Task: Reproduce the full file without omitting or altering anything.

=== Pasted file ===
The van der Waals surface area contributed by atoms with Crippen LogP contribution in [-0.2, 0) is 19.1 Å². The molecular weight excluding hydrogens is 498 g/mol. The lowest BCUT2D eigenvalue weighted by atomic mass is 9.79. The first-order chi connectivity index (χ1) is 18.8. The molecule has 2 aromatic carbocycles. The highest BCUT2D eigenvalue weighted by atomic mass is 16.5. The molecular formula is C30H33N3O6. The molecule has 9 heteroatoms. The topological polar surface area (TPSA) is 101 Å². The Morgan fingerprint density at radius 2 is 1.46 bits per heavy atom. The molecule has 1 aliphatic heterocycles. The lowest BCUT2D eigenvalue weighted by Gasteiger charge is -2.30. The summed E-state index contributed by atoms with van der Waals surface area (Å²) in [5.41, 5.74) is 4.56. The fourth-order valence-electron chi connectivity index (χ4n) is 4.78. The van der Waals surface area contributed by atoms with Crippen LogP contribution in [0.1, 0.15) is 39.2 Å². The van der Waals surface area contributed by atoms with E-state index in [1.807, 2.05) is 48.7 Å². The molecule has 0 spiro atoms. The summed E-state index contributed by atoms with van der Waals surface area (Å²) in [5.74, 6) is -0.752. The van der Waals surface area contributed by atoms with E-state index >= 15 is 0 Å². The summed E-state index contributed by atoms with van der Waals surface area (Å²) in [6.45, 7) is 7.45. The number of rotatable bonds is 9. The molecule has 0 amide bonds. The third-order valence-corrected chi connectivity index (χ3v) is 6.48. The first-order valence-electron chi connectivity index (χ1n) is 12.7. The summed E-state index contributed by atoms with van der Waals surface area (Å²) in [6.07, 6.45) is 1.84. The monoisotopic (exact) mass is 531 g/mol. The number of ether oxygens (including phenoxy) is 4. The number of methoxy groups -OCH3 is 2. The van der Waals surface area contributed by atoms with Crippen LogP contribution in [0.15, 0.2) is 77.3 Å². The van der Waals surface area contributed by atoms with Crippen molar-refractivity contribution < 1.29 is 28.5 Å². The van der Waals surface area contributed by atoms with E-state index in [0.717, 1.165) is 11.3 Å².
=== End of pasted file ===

The van der Waals surface area contributed by atoms with Crippen LogP contribution in [-0.2, 0) is 19.1 Å². The molecular weight excluding hydrogens is 498 g/mol. The lowest BCUT2D eigenvalue weighted by atomic mass is 9.79. The first-order chi connectivity index (χ1) is 18.8. The molecule has 2 aromatic carbocycles. The highest BCUT2D eigenvalue weighted by atomic mass is 16.5. The molecular formula is C30H33N3O6. The molecule has 9 heteroatoms. The topological polar surface area (TPSA) is 101 Å². The Morgan fingerprint density at radius 2 is 1.46 bits per heavy atom. The molecule has 1 aliphatic heterocycles. The lowest BCUT2D eigenvalue weighted by Gasteiger charge is -2.30. The summed E-state index contributed by atoms with van der Waals surface area (Å²) in [5.41, 5.74) is 4.56. The fourth-order valence-electron chi connectivity index (χ4n) is 4.78. The van der Waals surface area contributed by atoms with Crippen LogP contribution in [0.1, 0.15) is 39.2 Å². The van der Waals surface area contributed by atoms with E-state index in [1.807, 2.05) is 48.7 Å². The molecule has 0 spiro atoms. The summed E-state index contributed by atoms with van der Waals surface area (Å²) in [5.74, 6) is -0.752. The van der Waals surface area contributed by atoms with E-state index >= 15 is 0 Å². The summed E-state index contributed by atoms with van der Waals surface area (Å²) in [6.45, 7) is 7.45. The number of rotatable bonds is 9. The molecule has 0 amide bonds. The third-order valence-corrected chi connectivity index (χ3v) is 6.48. The first-order valence-electron chi connectivity index (χ1n) is 12.7. The summed E-state index contributed by atoms with van der Waals surface area (Å²) in [6.07, 6.45) is 1.84. The monoisotopic (exact) mass is 531 g/mol. The number of ether oxygens (including phenoxy) is 4. The number of methoxy groups -OCH3 is 2. The van der Waals surface area contributed by atoms with Crippen LogP contribution in [0.15, 0.2) is 77.3 Å². The van der Waals surface area contributed by atoms with Crippen molar-refractivity contribution < 1.29 is 28.5 Å². The van der Waals surface area contributed by atoms with E-state index in [0.717, 1.165) is 11.3 Å².